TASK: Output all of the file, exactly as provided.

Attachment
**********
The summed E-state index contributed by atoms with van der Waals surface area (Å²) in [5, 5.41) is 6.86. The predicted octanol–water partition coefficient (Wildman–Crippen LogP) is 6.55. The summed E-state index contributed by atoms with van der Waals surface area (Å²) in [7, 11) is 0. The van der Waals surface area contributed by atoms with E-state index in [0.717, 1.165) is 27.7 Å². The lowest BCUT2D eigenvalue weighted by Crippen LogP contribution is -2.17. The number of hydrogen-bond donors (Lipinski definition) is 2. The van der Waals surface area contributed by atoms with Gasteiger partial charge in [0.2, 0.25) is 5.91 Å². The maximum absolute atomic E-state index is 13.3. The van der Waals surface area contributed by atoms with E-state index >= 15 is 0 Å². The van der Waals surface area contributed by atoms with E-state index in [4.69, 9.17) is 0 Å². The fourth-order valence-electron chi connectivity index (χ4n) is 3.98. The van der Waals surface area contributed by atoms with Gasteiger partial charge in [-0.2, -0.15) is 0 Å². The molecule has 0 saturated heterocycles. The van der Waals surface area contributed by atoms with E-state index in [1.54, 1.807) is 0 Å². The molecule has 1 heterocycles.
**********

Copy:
The summed E-state index contributed by atoms with van der Waals surface area (Å²) in [5, 5.41) is 6.86. The predicted octanol–water partition coefficient (Wildman–Crippen LogP) is 6.55. The summed E-state index contributed by atoms with van der Waals surface area (Å²) in [7, 11) is 0. The van der Waals surface area contributed by atoms with E-state index in [0.717, 1.165) is 27.7 Å². The lowest BCUT2D eigenvalue weighted by Crippen LogP contribution is -2.17. The number of hydrogen-bond donors (Lipinski definition) is 2. The van der Waals surface area contributed by atoms with Gasteiger partial charge in [0.2, 0.25) is 5.91 Å². The maximum absolute atomic E-state index is 13.3. The van der Waals surface area contributed by atoms with E-state index >= 15 is 0 Å². The van der Waals surface area contributed by atoms with E-state index in [4.69, 9.17) is 0 Å². The fourth-order valence-electron chi connectivity index (χ4n) is 3.98. The van der Waals surface area contributed by atoms with Gasteiger partial charge in [-0.2, -0.15) is 0 Å². The molecule has 0 saturated heterocycles. The van der Waals surface area contributed by atoms with E-state index in [1.54, 1.807) is 0 Å². The molecule has 1 heterocycles.